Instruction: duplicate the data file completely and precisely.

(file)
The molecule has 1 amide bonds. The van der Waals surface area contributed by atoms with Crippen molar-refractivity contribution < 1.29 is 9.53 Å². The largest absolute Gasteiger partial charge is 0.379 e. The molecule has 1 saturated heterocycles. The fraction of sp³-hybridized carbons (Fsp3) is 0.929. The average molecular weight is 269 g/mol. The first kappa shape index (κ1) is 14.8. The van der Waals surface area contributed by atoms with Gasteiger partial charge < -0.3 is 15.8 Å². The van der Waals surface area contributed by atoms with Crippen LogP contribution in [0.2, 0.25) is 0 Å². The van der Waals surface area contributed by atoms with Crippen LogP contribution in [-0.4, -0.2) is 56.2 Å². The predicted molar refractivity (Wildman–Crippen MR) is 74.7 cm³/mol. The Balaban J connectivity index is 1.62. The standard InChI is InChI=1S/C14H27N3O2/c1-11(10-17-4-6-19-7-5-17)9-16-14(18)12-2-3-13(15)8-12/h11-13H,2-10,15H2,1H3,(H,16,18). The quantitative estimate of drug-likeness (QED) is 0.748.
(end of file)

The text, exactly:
The molecule has 1 amide bonds. The van der Waals surface area contributed by atoms with Crippen molar-refractivity contribution < 1.29 is 9.53 Å². The largest absolute Gasteiger partial charge is 0.379 e. The molecule has 1 saturated heterocycles. The fraction of sp³-hybridized carbons (Fsp3) is 0.929. The average molecular weight is 269 g/mol. The first kappa shape index (κ1) is 14.8. The van der Waals surface area contributed by atoms with Gasteiger partial charge < -0.3 is 15.8 Å². The van der Waals surface area contributed by atoms with Crippen LogP contribution in [0.2, 0.25) is 0 Å². The van der Waals surface area contributed by atoms with Crippen LogP contribution in [-0.4, -0.2) is 56.2 Å². The predicted molar refractivity (Wildman–Crippen MR) is 74.7 cm³/mol. The Balaban J connectivity index is 1.62. The standard InChI is InChI=1S/C14H27N3O2/c1-11(10-17-4-6-19-7-5-17)9-16-14(18)12-2-3-13(15)8-12/h11-13H,2-10,15H2,1H3,(H,16,18). The quantitative estimate of drug-likeness (QED) is 0.748.